More Comics Like Twisted Romance, Please

Posted March 20, 2018 by Jean-Luc Botbyl in Comic Books

On the latest episode of the Comics Dash, Chad and I got to talking about Twisted Romance again. (As you do when a comic leaves such a strong impression, y’know?) Since that conversation, I’ve spent a bit of time thinking about the Alex de Campi curated collection of short-form fiction. I even re-read a few of my favorite stories, and at the very least glanced at the rest.

Going back through all four issues in an afternoon underscored what made Twisted Romance such an exciting series. We talked about this a bit on Comics Dash over the last month, but it’s really worth highlighting again: All of those stories are unique. Not only are they distinct from one another (generally falling into the romance genre aside), I couldn’t point to a comic I’m aware of that looks or reads quite like anything published in Twisted Romance.

Which sort of makes me feel like an idiot, honestly. The creators on display in Twisted Romance aren’t new writers or artists. But they were all new to me (although perusing some of their bibliographies revealed they worked on projects I’ve read), and their work felt refreshing. As with most art forms, the most interesting work is being done and the fringes.

And, unfortunately, like most art forms, that work rarely finds its way into the mainstream. Even Twisted Romance, which was published by the third largest comics publisher and organized by a fairly well-known comics professional, didn’t sell particularly well. Of course, it hasn’t hit the bookstore market as a trade yet, and the data we have access to is… lacking, to put it mildly.

Regardless, it didn’t do the numbers required to make a splash among the “average” comic book reader. Hell, if I wasn’t in the privileged position I am right now, I may have missed it. In retrospect, I feel bad for not screaming its praises from the proverbial rooftops of this website, for whatever little good that may have done.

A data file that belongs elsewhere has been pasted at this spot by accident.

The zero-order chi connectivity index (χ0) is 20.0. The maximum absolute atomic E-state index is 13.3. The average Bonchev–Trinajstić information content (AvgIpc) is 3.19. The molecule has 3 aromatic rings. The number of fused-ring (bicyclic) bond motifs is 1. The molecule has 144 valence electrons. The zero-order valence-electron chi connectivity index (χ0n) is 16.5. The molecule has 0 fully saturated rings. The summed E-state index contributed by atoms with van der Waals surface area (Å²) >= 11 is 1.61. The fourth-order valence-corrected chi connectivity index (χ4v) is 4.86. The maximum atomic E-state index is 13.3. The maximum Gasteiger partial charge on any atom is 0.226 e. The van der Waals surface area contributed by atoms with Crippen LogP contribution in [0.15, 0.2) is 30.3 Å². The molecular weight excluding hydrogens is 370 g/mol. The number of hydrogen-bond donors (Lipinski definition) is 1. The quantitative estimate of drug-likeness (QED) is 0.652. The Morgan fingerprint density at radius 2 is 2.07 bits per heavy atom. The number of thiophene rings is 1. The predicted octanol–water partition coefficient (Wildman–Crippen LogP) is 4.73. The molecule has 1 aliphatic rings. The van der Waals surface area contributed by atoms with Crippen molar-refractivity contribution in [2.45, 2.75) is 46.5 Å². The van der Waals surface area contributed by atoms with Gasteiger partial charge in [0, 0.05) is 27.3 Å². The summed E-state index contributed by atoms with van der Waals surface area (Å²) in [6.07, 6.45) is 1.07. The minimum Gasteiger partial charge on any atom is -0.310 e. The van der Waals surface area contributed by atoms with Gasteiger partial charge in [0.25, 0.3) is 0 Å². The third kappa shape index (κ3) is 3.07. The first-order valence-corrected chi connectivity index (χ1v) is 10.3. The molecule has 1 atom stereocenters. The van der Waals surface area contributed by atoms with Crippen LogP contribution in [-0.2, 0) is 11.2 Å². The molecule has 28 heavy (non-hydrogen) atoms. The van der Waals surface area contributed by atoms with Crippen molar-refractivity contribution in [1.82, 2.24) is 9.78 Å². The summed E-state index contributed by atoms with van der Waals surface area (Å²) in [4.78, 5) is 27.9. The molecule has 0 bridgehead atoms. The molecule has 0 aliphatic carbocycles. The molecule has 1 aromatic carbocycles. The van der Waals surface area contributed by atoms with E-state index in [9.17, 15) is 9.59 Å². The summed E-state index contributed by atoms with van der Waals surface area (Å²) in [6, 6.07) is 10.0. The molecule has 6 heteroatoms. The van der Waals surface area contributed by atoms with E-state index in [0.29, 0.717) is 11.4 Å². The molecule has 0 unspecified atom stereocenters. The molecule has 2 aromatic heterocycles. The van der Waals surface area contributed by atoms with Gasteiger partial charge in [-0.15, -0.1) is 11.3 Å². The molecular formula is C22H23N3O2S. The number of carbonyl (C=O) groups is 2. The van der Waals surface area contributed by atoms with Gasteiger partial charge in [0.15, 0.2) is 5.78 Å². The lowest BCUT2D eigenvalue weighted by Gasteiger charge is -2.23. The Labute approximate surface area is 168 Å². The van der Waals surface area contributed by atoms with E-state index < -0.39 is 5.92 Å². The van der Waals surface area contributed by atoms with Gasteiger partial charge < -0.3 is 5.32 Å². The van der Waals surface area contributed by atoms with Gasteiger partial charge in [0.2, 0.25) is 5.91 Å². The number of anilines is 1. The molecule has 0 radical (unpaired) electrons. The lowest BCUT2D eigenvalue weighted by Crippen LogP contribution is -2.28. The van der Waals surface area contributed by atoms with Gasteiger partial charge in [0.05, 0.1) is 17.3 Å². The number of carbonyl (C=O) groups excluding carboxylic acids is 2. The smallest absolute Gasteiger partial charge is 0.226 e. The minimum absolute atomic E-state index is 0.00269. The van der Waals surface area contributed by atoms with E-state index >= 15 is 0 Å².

I do hope the book finds a large audience once it’s collected, because the format is one I’d love to see replicated. Short-form compilations published by a company like Image are a great way to embed creators into the minds of at least some portion of comic readers. It was great for me, because it turned me on to a bunch of super talented creators who I’ll be looking out for in the future.

Works like Twisted Romance also feel vital to the future of comics. Perhaps they don’t sell gangbusters in the short run, but they expand awareness both of relatively new creators and of entirely different styles. Comics can’t continue to rest on their laurels, especially not with a consistent decline in sales. The Marvel model of constantly relaunching books in an effort to drum up enthusiasm demonstrably fails.

Obviously, there are a wide range of factors impacting comic sales. But the industry still has a perception problem, driven by the short-sighted mindset that courting the same audience over and over is the solution. While I wouldn’t advocate for throwing up both middle fingers to that audience and pushing them off a cliff, the big publishers should be pursuing initiatives and books that bring in new readers, rather than alienating them with poor decisions.

In theory, the indie scene is the perfect place to push the industry into new ground. Unfortunately, that isn’t the case. Image publishes a bunch of fairly unique books I love, but it isn’t realistic for new creators with really out-there ideas to make a living writing indie books.

Sure, you’ll sometimes see cutting-edge comics coming out of Image or other publishers (Black Mask’s lineup has really come into its own), but it’s rare. Ray Fawkes’ Underwinter is a good example of this, but despite his work being consistently underrated, he definitely counts as a mainstream pro, considering his work for DC.

Twisted Romance was a lovely taste of the potential comics have for telling fresh, unique narratives that could appeal to an entirely new audience.

Ideally, Twisted Romance would act as a model for similar projects down the line. Loosely related compilations designed to highlight lesser-known creators doing unique work could make for exciting new reads. I said it on the podcast, but Twisted Romance was my most anticipated book just about every week it came out, even if it wasn’t necessarily my favorite. The sense of discovery made me feel like I was getting into comics all over again, and there’s little better than that feeling.

About the Author

Jean-Luc Botbyl

Jean-Luc is a grizzled veteran of We the Nerdy. Most days, he just wonders why he hasn't been formally fired. Follow him on Twitter at @J_LFett to make him feel validated.